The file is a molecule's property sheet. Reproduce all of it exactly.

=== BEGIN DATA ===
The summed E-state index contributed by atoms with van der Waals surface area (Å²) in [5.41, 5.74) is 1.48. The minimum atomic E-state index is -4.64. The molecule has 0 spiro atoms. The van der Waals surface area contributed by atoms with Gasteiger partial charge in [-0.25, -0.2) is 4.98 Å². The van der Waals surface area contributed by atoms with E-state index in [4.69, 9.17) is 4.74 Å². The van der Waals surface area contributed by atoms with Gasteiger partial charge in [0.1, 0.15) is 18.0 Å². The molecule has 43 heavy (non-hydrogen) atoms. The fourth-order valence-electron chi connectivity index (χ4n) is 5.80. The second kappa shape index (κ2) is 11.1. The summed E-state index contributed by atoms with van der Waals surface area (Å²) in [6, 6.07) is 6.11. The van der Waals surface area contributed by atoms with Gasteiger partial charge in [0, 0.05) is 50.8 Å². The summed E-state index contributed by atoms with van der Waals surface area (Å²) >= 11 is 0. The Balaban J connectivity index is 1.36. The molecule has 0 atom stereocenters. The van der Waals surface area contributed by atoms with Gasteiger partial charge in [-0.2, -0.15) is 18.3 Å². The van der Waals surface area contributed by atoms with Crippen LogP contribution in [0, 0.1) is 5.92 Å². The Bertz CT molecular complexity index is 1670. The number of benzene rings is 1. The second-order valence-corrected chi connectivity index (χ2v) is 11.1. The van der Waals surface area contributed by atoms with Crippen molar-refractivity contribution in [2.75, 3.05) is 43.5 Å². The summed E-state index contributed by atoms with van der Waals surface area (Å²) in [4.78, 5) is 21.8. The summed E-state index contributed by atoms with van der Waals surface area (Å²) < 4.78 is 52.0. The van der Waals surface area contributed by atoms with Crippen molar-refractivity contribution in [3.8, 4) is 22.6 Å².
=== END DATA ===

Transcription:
The summed E-state index contributed by atoms with van der Waals surface area (Å²) in [5.41, 5.74) is 1.48. The minimum atomic E-state index is -4.64. The molecule has 0 spiro atoms. The van der Waals surface area contributed by atoms with Gasteiger partial charge in [-0.25, -0.2) is 4.98 Å². The van der Waals surface area contributed by atoms with E-state index in [4.69, 9.17) is 4.74 Å². The van der Waals surface area contributed by atoms with Gasteiger partial charge in [0.1, 0.15) is 18.0 Å². The molecule has 43 heavy (non-hydrogen) atoms. The fourth-order valence-electron chi connectivity index (χ4n) is 5.80. The second kappa shape index (κ2) is 11.1. The summed E-state index contributed by atoms with van der Waals surface area (Å²) in [6, 6.07) is 6.11. The van der Waals surface area contributed by atoms with Gasteiger partial charge in [0, 0.05) is 50.8 Å². The summed E-state index contributed by atoms with van der Waals surface area (Å²) >= 11 is 0. The Balaban J connectivity index is 1.36. The molecule has 0 atom stereocenters. The van der Waals surface area contributed by atoms with Gasteiger partial charge in [-0.2, -0.15) is 18.3 Å². The van der Waals surface area contributed by atoms with Crippen LogP contribution in [0, 0.1) is 5.92 Å². The Bertz CT molecular complexity index is 1670. The number of benzene rings is 1. The second-order valence-corrected chi connectivity index (χ2v) is 11.1. The van der Waals surface area contributed by atoms with Crippen molar-refractivity contribution in [2.75, 3.05) is 43.5 Å². The summed E-state index contributed by atoms with van der Waals surface area (Å²) in [4.78, 5) is 21.8. The summed E-state index contributed by atoms with van der Waals surface area (Å²) < 4.78 is 52.0. The van der Waals surface area contributed by atoms with Crippen molar-refractivity contribution in [3.8, 4) is 22.6 Å².